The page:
Except he substituted a turtle.
Cover of Tales to Astonish #1 (January 1959), pencils by Jack Kirby, inks by Christopher Rule, colors by Stan Goldberg, letters by Artie Simek
Ape, turtle...eh, pretty much exactly the same thing.
As further "proof," short of asking the notoriously swiss-cheese brain of Stan Lee if Jack saw "King Kong," let's dash over to Wikipedia™, "The Dictionary That Put That Annoying World Book Kid Out of Business." Bold text is mine!
King Kong was sold to television after the conclusion of the 1956 release. One channel in New York showed the film seventeen times in a single week, with each showing topping the ratings.Kirby's full authorship of this script is still a question mark (literally, on the comic's GCD index page), but comics scholar and indexer Nick Caputo proposes it is a script by Kirby. (If it isn't, just take all the references to Kirby seeing King Kong in this post and change them to Stan Lee, okay?) And considering the similarities not just of plot and that "ninth wonder" blurb, but also of visual imagery ('specially in that gate sequence/cover above), I'm bettin' Jack Kirby saw it more than once. While smokin' cigars.
Anyway, to continue on from the other night's exciting saga of giant clams, "We Found the Ninth Wonder of the World!" opens with this thrilling scene of a massive, apparently already-cooked red lobster! Diggin' the oversized seafood motif, Jack! If I hadn't read in the GCD index that you wrote these, I'da guessed they were penned by Shelly the Little Otter Puppet!
Splash panel of "We Found the Ninth Wonder of the World!" in Tales to Astonish #1 (January 1959), script (?) and pencils by Jack Kirby, inks by Christopher Rule, colors by Stan Goldberg, letters by Artie Simek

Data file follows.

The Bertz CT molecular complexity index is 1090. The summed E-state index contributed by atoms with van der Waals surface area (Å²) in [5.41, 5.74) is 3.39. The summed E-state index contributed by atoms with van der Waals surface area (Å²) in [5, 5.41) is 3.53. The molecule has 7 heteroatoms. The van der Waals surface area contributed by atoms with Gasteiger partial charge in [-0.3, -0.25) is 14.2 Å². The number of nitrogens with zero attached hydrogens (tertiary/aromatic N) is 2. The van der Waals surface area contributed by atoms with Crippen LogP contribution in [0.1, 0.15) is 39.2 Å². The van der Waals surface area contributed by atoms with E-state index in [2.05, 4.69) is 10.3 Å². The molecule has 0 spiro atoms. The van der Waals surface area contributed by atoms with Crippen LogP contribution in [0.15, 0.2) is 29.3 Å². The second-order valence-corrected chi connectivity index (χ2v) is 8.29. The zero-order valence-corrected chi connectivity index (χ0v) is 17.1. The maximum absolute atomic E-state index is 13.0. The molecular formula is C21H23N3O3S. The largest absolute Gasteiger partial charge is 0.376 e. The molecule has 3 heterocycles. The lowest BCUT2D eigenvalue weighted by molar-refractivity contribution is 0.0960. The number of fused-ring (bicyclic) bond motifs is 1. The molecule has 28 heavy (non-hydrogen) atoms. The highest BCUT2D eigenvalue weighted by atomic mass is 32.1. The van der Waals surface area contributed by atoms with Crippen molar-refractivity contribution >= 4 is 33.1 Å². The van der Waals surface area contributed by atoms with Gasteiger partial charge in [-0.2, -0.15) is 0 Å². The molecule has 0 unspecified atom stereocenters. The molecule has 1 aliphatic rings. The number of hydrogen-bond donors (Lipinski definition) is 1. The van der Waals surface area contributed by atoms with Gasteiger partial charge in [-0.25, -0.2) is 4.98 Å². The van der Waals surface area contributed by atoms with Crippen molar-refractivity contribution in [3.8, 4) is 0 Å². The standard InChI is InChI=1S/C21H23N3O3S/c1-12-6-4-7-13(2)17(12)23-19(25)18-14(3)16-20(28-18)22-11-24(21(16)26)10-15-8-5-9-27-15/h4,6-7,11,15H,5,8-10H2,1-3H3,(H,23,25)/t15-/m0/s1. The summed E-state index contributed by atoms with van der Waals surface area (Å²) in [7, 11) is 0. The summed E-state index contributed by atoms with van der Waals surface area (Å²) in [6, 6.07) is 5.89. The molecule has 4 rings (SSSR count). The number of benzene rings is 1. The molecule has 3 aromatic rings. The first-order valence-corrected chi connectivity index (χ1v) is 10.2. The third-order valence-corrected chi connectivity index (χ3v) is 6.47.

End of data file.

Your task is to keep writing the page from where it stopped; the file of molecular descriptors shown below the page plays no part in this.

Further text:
Say, does that panicky guy in the lower left-hand corner running away from death by clawsection remind you of anyone?
Like King Kong, the story all begins with a three-hour cruise, and there's even more giant aquatic life on the table; in this case, a giant albino starfish. Although Professor Briggs claims it's a four-foot starfish, we can easily see he doesn't know much about his own business. It's clearly a starfish with five feet.
And also, Kirby fans: does Professor Briggs remind you of anyone else in comics?
Panel from Fantastic Four (1961 series) #10 (January 1963), script by Stan Lee, pencils by Jack Kirby, inks by Dick Ayers, colors by Stan Goldberg, letters by Artie Simek
The sudden appearance of a geodesic dome rising from the sea frightens the men into sheer, pants-wetting panic over the imminent attack of the Montreal World's Fair Expo '67 Dome! As Expo '67 would not be created for over eight years, this proves the startling originality and prescience of Jack Kirby as a futurist and a guy who borrowed the plot and visuals of a movie from 25 years before.
Stranded on an uncharted island, kidnapped by "savages," dragged off towards a gigantic wooden fence, yadda yadda yadda hey, remember that big gate from King Kong, as also seen on the cover of Tales to Astonish #1? Well, a great gate deserves another encore!
Luckily for the hapless crew of the SS Schmenture, Professor Exposition is on hand to give us all the necessary backstory! And he'd better hurry up too they've all already journeyed four pages into a seven-page story!
Oh, just release the
Time and page count are runnin' out pretty fast, so instead of bringing Ting Tong back to New York, the Captain just fantasizes about it. Yeah, I'm guessing he saw that movie seventeen times on WOR's Million Dollar Movie, too. Let's compare and contrast the scenes, shall we?
Then, in the next panel, Captain Kane, False-Face, and Professor Parker escape thanks to a gratuitous motorboat ex machina! Thus was born that day the phrase "Well, isn't that conveeeeenient."
WHAT THE SAM SCRATCH, COMIC BOOK! It's an EVEN MORE IMPROBABLY LARGE TURTLE!
This first appearance of the scientist named Parker in this Atlas-era story was merely a teaser for the Marvel Age that was yet to come. Because that man later turned out to be...Spider-Man's dad.*
Panels from Amazing Spider-Man Annual (1964 series) #5 (November 1968), script by Stan Lee, pencils by John Romita Sr. (top) and Larry Lieber (bottom?), inks by Mike Esposito, letters by Artie Simek
There you have it! Pretty-near definite proof that at one point or another Jack Kirby saw King Kong at some point between 1933 and 1959 and figgered he could make turtle soup out of it. Well, whatever you may say about Experiment 247 and his big brother Experiment XYZ, you can't deny the fact that they are two of Jack Kirby's Monsters!
So, King Kong, what do you think about tonight's blog post?
*No he didn't.